Balkwyr’s Basic Ritual Of The Calling Of The Lesser Winds: Other than the obvious jokes that 14 year olds will inevitably make about this spell, it’s pretty useful: It will blow gasses away (stop giggling!) at 10′ per turn. As you might recall from earlier articles, dungeons in Arduin are filled with all kinds of vapors, mist, and fogs, especially when the orcs have their chili cookoffs. (Fine, my inner fourteen year old comes out a lot.)

Khermal’s Puissant Color Of Mystikal(sic) Magic: Remember, folks, a ‘k’ makes it more mystikal! Anyway, this is basically a prismatic wall… at third level. It’s not clear if the spell creates all the different colors noted (blue causes paralysis, red does 2d20 heat, black causes blindness, etc.) or if the druid picks one. In the first case, it’s insanely powerful for third level. In the second case, it’s more reasonable, but still ridiculously flexible. I wouldn’t memorize anything else for that level!

Tadraen’s Spell Of The Field Of Famine: Destroys all plant life in a 30′ (+5′ per level) radius centered on the druid. No word on if this affects mobile, hostile, plant of the sort that infests every D&D-type forest, making walks in the woods high-risk affairs. It does say “all plant life”, but as a DM, I’d be loathe to let a druid exterminate my ent army in an instant with a fifth level spell. Also, the resulting cloud of choking, blighted dust has a 10% chance of killing anyone who breathes it… including the druid’s allies if they’re in the area, and, erm, I’d guess, the druid themselves… oops…

Cleric Spells

Tyr’s Spell Of The Heavenly Umbrella: Vital if your character wants to break into an impromptu rendition of “Singing In The Rain” (they may need the Boots Of Astaire for that, though), this spells does “what it says on the tin” — it creates a broad dome above the character that is immune to liquids falling from above. It also repels slimes and oozes. After Knobby Foot has already revealed the trap that pours acid from the ceiling, this spell can get you though it (be nice and mop up what’s left of him on the way… you can take the Raise Dead costs out of his pay). Since it only covers the area above the caster, the spell notes “some might splash onto him if he’s not careful”, which instantly leads to “how do you tell if the cleric is being careful or not?”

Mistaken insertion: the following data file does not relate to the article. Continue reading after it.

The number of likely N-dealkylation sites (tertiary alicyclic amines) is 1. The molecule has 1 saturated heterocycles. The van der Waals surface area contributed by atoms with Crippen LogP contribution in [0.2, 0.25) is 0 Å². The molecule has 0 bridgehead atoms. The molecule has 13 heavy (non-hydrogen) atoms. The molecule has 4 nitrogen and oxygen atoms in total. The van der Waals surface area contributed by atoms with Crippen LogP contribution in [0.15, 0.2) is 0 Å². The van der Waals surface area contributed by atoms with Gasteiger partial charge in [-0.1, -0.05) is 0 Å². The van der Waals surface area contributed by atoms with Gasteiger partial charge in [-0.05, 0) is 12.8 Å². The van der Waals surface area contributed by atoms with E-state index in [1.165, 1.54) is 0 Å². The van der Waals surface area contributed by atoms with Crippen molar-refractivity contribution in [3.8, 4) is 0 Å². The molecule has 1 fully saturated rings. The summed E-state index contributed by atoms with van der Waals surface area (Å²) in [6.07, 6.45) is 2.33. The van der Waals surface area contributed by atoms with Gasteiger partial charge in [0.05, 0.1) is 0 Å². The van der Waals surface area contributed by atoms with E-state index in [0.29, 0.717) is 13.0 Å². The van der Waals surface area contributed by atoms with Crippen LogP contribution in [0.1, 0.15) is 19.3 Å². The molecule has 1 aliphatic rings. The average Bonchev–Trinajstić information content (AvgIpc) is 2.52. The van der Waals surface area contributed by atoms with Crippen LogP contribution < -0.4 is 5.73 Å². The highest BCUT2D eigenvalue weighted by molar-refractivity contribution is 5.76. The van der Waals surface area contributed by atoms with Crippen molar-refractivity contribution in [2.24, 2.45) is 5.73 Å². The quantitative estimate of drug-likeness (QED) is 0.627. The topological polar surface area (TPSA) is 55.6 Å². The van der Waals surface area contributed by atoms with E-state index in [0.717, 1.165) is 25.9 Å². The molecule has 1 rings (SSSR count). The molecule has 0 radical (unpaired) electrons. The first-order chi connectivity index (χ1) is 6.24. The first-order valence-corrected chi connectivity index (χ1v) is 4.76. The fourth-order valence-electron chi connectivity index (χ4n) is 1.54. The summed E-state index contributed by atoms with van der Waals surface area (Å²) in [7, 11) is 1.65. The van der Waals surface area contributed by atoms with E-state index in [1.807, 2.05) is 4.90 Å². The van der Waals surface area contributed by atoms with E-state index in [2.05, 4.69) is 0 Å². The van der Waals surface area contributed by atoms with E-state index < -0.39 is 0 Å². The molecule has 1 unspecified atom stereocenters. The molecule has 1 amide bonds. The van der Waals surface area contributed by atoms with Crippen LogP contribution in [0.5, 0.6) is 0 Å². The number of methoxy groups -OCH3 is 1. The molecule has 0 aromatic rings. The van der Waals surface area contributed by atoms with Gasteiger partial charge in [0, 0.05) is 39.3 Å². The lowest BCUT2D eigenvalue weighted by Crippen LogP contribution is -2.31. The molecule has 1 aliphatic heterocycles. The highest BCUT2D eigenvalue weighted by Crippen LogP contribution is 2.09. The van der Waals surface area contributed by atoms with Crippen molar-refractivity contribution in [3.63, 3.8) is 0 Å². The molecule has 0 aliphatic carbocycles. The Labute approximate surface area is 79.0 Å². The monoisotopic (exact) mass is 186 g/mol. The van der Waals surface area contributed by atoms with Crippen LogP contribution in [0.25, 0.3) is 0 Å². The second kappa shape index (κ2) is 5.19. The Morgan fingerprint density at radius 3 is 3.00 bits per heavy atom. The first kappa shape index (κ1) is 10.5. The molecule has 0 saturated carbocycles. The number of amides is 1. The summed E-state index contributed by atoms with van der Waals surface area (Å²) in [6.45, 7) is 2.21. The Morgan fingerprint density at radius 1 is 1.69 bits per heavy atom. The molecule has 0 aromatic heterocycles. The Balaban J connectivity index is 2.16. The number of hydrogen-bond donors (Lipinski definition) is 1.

Stanson’s Stones To Spiders Spell: Yeah, I’ll see your “sticks to snakes” and raise you “stones to spiders”. Coming soon: “Sand To Centipedes”, “Sod To Skunks”, and “Surf To Stegosaurs”.

(There’s also four different ‘Mending’ spells, for cloth, wood, metal, and intelligent metal.)

Healing, Regenerating, Etc.

Sorry, That Sword Through Your Gut Is A Pre-Existing Condition

Ah, one of my favorite parts of the Arduin experience… numbered notes and RULES with IMPORTANT words in CAPITAL letters. These are an assortment of Dave’s rules, guidelines, and declarations regarding clerics, healing, and anything else he happened to think of while typing these up.

A few selections:

All SPELLS that HEAL take one minute per point of damage to fully heal.: Wow. That’s a pretty major shift from ‘bippity-boppity-boo, you’re at full hit points’. It makes in-combat healing via cleric spell nigh-impossible. (Dave used 6 second rounds, you will recall.) So every ten rounds, you get back one hit point from a spell. I repeat: Wow. How anyone in Dave’s games lived to second level, I don’t know.

Actually, never mind combat healing at all: It then says that spell/device healing requires the target be motionless through the entire process.

Also, you can only heal up to your Constitution times your level per day. So keep track of the total wounds you’ve taken, not just your current HP score.

Clerics wear/wield armor/weapons appropriate to their deity. Those who say “Well, duh” clearly don’t know Old School Gaming, where all clerics, no matter their god, were forbidden from using edged weapons. It rapidly became a running joke. It was done, I think, to prevent clerics from pretty much totally eclipsing fighters, because they already got full armor proficiency, and if they had access to all the good magic weapons (which were all blades), plus spells, there would be even less reason to play a single-class fighter than there already was.

Now, we get to the fun part… what happens when a chaotic evil dwarf thief asks for a healing spell from the lawful good cleric? You roll some dice, of course!

If You Like Your Deity, You Can Keep It...

If You Like Your Deity, You Can Keep It…But You Get a +6 If You Don’t

This is followed by a few more modifiers, including fairly important ones for alignment — the more different the alignment, naturally, the more extreme the penalty. Evil clerics charge double for the same bonus. +6 bonus if the wounded person promises to convert, but a -10 penalty if they then fail to follow through.

The chart itself:

I'm Sorry, That Procedure Is Not Covered.

I’m Sorry, That Procedure Is Not Covered